Error Logging with Angular and Nginx

Aimee Knight
Dec. 11, 2015 by Aimee Knight

Error Logging

Mistakes happen. It’s a fact of life. But, mistakes are often a precursor to growth…as long as you learn from them!

Early on after launching our service, the SparkPost support team occasionally received feedback from customers who tried to sign up for one of our paid tiers, explaining that the transaction failed. Not only did that stink for our customers, but it was a real pain point for us as well. We knew that sort of error couldn’t continue unchecked, so we decided to get to the bottom of this frustrating problem.

We integrate with a third party for payment processing, and the third-party system sometimes responds to a request with what’s essentially an unknown error. Super helpful! In most cases, we were able to surface a more helpful error to the user based on logic that parses the response. But up until a few months ago, we had zero visibility into the unknown errors. We had no way to help our customers, and no way to learn from the problem! After looking at a few more third-party solutions, we decided to leverage functionality our current stack already provided.

Some updates to our Angular-based UI and our Nginx web server was all it took. And while we were at it, we went ahead and used the approach to log uncaught exceptions, too. In the front-end portion of our application, we built a simple service for posting errors to Nginx. We just have to get the username from the session, along with the error response and data posted, and post it back to our logs. (Of course, for compliance reasons, we never deal with actual credit card information; our third-party service takes care of that.) No need to catch a rejected promise in the service either, because for our case, we don’t have a need for handling failed log attempts.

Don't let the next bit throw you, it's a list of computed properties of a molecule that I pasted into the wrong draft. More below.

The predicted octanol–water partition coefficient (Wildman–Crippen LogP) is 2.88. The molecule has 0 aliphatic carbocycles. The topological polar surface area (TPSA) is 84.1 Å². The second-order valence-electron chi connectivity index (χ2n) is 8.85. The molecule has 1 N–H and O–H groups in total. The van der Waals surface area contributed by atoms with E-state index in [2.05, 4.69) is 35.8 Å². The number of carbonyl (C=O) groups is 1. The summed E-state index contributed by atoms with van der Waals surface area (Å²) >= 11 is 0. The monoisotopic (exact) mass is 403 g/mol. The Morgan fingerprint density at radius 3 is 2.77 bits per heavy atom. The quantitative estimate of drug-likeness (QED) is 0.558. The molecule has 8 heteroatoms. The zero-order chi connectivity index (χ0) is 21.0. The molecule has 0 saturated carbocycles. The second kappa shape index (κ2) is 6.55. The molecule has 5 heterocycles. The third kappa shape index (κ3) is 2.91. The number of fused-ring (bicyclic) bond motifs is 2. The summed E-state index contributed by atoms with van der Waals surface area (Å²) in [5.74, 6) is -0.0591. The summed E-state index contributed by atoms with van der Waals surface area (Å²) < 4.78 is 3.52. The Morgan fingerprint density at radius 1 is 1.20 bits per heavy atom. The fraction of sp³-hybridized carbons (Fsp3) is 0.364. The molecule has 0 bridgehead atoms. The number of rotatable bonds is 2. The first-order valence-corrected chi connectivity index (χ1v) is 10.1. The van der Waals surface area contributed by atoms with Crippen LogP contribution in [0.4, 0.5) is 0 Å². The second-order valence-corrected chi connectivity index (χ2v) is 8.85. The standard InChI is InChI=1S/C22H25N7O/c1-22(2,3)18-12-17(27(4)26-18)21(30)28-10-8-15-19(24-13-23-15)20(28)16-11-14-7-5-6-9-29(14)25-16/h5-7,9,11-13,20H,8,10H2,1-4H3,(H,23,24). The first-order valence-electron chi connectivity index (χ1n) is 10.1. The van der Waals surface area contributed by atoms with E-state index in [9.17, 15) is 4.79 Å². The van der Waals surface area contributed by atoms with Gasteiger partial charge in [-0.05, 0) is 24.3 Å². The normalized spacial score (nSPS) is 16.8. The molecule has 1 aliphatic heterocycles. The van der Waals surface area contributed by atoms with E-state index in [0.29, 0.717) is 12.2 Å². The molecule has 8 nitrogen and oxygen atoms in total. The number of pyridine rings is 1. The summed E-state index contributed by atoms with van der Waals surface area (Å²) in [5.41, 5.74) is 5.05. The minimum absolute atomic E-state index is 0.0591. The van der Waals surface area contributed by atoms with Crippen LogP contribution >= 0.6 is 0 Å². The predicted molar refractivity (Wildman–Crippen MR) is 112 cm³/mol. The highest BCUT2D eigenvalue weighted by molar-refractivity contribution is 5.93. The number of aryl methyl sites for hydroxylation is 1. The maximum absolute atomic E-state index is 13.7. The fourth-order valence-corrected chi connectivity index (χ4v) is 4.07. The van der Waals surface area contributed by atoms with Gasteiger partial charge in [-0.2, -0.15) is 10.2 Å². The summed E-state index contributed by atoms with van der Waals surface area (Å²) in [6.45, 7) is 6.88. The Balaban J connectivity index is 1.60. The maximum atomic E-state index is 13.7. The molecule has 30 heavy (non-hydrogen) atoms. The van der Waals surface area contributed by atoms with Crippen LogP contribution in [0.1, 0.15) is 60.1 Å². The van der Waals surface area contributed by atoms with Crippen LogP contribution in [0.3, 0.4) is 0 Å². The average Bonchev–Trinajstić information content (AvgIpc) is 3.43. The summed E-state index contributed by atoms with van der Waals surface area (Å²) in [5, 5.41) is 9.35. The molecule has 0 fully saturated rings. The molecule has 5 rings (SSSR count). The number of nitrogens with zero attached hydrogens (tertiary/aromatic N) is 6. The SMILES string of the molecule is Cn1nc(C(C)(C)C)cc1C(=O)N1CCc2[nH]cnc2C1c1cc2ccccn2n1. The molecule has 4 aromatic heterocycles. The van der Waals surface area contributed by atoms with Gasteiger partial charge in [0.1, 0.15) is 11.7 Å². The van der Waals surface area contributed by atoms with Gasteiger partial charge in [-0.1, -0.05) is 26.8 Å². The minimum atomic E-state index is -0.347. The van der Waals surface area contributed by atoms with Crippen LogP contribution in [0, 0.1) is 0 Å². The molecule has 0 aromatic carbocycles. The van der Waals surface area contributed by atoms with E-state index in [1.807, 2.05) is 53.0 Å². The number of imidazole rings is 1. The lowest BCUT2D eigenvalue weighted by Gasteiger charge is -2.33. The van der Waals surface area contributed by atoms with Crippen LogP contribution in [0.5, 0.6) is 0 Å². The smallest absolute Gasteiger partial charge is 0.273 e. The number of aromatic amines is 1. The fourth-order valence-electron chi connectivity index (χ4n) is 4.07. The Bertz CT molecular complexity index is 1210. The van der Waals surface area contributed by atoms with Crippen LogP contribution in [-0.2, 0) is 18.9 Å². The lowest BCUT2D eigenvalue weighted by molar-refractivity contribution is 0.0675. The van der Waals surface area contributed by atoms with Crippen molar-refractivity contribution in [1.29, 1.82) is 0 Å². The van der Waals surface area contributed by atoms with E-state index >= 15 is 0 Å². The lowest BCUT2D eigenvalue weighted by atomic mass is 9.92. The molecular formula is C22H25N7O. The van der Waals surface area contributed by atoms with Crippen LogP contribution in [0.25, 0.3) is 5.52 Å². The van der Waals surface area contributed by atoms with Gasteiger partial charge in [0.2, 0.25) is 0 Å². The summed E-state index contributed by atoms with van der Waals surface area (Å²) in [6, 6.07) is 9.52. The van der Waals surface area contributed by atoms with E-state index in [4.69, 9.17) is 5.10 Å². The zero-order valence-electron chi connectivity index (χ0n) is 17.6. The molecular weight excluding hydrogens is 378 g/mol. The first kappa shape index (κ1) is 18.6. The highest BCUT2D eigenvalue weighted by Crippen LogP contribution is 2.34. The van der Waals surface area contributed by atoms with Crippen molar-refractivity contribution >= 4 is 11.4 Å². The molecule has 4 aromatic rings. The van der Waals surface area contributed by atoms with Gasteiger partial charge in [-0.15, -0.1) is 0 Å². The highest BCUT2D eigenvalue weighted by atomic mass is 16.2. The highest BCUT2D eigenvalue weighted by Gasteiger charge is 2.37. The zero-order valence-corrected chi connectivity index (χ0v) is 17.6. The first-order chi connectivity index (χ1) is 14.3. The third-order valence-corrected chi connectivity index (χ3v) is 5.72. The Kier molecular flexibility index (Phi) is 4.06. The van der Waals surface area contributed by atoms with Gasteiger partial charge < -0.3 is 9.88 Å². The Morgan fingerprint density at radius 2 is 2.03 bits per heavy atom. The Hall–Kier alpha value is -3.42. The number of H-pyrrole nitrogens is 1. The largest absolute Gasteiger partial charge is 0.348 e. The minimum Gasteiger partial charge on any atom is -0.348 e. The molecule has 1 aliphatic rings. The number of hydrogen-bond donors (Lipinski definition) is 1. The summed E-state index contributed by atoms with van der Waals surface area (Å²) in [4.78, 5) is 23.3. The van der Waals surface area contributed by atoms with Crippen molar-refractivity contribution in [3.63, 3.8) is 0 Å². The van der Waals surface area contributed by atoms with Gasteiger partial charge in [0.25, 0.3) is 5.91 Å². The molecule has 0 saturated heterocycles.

From the Nginx side, we’re able to customize our log format by leveraging the built in directives and variables available in the core module as well as the log and proxy modules. In our case, we’re using the access_log and log_format directives, and the $msec variable from the log module. Then $proxy_add_x_forwarded_for from the proxy module. We get $http_user_agent and $request_body from the core module. With that in place, we can easily see information about the request, in addition to the data being sent from the UI.

Finally, back to our front-end code and the case of uncaught exceptions. Angular comes with a global application exception handler $exceptionHandler that does exactly that. In our case, we use the $provide service’s $decorator method to add additional behavior. It’s called in the config phase callback, so that the decorator can intercept the service creation, and we use the $delegate method to retain the exception handlers base functionality.

As any JavaScript developer will know, we have a lot of new tools at our disposal today. But, by knowing your existing tools well, you can arrive at simple, clean solution that addresses your problem without having to pull in extra dependencies, and without the need to learn additional APIs.

Now, whenever our support team needs to assist customers with their subscriptions, we’re able to quickly access additional details, and as an added bonus, we have an easy way to gain insight into exceptions within our application to prevent future occurrences! Learning from this previously frustrating error turned out to be an opportunity for improving the customer experience—and for making the internals of our application better, as well.

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